Dan Cameron

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Dan Cameron

Dan Cameron (born 1956 in Utica, New York) is an American art curator, currently Chief Curator at the Orange County Museum of Art in Newport.

Early life[edit]

Cameron's early years were spent in Virginia, Ohio, Kentucky and in Hudson Falls, New York. He attended Hudson Falls Public Schools (1966–1974), Syracuse University (1975–76) and Bennington College (1977–79), where he earned a BA in 1979.

Exhibitions[edit]

Some of Cameron’s early exhibitions include Extended Sensibilities (1982, New Museum of Contemporary Art); Art and its Double (1986–87, Fundacion ‘la Caixa,’ Barcelona and Madrid); What is Contemporary Art? (1989, Roosem, Malmo); The Savage Garden (1991, Fundacion ‘la Caixa,’ Madrid); and Cocido y Crudo (1994, Museo Reina Sofia, Madrid).

Art career[edit]

New Museum[edit]

Cameron was senior curator at the New Museum from 1995 to 2006, where his exhibitions included groundbreaking survey and new-work exhibitions of David Wojnarowicz (1999), Xu Bing (1998), Martin Wong (1998), Carolee Schneemann (1998), Francesco Vezzoli (2002), Carroll Dunham (2002), Teresita Fernández, William Kentridge (2001), Cildo Meireles (1999–2000), Los Carpinteros (1998), Nalini Malani (2002-3), Christian Marclay, Paul McCarthy (2001), Cildo Meireles (1999–2000), Jun Nguyen-Hatsushiba (2003), Marcel Odenbach (1998), Pierre et Gilles (2000–2001), Ana Prada (1998), Faith Ringgold (1998), Doris Salcedo (1998), John Salvest (1998), Rivane Neuenschwander (1998), Bili Bidjocka (1998), and Eugenio Dittborn (1997).[1] Cameron also organized group exhibitions such as Living Inside the Grid (2003) and East Village USA (2004).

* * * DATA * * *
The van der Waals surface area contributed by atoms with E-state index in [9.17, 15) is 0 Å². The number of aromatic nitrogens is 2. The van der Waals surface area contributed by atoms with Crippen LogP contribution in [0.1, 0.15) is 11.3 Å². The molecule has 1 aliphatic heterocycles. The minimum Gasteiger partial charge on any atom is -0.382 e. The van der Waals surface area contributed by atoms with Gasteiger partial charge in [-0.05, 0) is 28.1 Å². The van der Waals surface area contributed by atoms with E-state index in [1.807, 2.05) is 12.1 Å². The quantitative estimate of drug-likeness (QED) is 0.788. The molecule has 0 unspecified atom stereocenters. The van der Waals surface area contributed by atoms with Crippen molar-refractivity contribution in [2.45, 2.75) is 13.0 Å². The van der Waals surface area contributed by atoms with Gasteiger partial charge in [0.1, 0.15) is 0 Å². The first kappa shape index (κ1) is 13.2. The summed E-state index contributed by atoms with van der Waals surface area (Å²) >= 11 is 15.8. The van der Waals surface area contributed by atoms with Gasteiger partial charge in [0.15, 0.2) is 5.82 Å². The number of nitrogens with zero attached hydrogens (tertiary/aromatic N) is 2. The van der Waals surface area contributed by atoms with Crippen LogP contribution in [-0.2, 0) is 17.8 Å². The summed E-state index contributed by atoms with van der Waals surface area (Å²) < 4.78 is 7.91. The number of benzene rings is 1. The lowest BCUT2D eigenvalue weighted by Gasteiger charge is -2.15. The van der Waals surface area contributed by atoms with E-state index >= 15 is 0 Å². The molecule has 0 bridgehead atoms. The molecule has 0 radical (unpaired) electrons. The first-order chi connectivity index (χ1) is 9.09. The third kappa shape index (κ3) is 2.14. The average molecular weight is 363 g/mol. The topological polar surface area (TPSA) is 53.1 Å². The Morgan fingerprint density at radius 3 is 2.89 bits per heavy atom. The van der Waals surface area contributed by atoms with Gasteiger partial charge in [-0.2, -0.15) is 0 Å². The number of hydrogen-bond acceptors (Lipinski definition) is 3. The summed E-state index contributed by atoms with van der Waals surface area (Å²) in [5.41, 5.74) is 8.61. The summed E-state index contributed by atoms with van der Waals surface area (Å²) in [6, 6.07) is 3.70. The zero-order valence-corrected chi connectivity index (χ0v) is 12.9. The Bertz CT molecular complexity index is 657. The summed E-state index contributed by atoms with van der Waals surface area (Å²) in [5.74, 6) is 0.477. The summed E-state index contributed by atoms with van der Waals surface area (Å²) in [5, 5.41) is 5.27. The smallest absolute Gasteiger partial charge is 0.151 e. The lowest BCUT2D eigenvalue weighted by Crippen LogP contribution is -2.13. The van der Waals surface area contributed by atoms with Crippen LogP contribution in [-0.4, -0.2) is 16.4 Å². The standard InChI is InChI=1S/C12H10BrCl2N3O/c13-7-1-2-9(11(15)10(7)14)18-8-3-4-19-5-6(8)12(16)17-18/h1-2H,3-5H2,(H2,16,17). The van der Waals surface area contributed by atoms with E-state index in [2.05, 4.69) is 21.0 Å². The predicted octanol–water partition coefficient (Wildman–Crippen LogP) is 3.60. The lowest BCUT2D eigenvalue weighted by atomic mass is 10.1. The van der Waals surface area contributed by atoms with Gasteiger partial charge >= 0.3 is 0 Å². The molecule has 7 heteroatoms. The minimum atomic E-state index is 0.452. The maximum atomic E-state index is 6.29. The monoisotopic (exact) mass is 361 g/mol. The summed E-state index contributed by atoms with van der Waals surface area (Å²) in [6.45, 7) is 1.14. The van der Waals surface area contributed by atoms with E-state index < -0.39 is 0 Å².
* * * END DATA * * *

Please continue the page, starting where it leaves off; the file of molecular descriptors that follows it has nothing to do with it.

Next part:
Istanbul and Taipei Biennials[edit]

In 2003 Cameron served as Artistic Director for the 8th Istanbul Biennial, entitled Poetic Justice, and in 2006 he co-organized the 10th Taipei Biennial, Dirty Yoga. In 2006 he was the curator of New York, Interrupted at PKM Gallery Beijing, the first independent exhibition of recent American art in China. In 2010 he was guest professor for the International Curator Course of the Gwangju Biennale in South Korea.

Independent curating[edit]

In 2008, as guest curator for the Orange County Museum of Art, Cameron presented a five-decade retrospective of the American painter Peter Saul. He has served as senior curator for Next Wave Visual Art at Brooklyn Academy of Music (BAM), an annual exhibition of emerging Brooklyn-based artists since 2002. He is also a member of the graduate faculty of School of Visual Arts (SVA) in New York, where he teaches the MFA symposium each spring for second-year students. Cameron is a member of the board of advisors of Hermitage Artist Retreat in Florida, and sits on the board of directors for Anderson Ranch Arts Center in Colorado.

U.S. Biennial[edit]

Cameron is founder and artistic director of U.S. Biennial, Inc, a not-for-profit (501c3) organization that produces Prospect New Orleans, a new international biennial whose first edition opened in November 2008 at multiple sites around the city, and closed in January 2009. Prospect.1 was the largest contemporary art biennial in U.S. history, with 80 artists from around the world in 24 venues with a total of nearly 300,000 square feet (28,000 m2). From 2007 to 2010 Cameron also served as Director of Visual Arts for the Contemporary Arts Center, New Orleans,[2] where he presented solo projects by artists like Luis Cruz Azaceta, Tony Feher and Peter Saul, as well as the group exhibitions Something from Nothing, Make-it-Right, Previously on Piety, Interplay, and Hot Up Here.

Writing[edit]

Cameron is a frequently published writer on contemporary art, with hundreds of museum catalogs essays, book texts, and magazine articles to his credit. His most recent publications include critical essays for Alexandre Arrechea: Todo Algo Nada (2009, Centro de Ate, Caja de Burgos, Spain); Nick Cave: Meet Me at the Center of the Earth (2009, Yerba Buena Center for the Arts, San Francisco); and Skylar Fein: Youth Manifesto (2009, New Orleans Museum of Art).

References[edit]

  1. ^ "Bio | Eugenio Dittborn". Frith Street Gallery. Retrieved 2013-04-23. 
  2. ^ MacCash, Doug (2 March 2010). "Prospect.1 founder Dan Cameron leaving CAC". The Times-Picuyune. Retrieved 13 June 2011. 

External links[edit]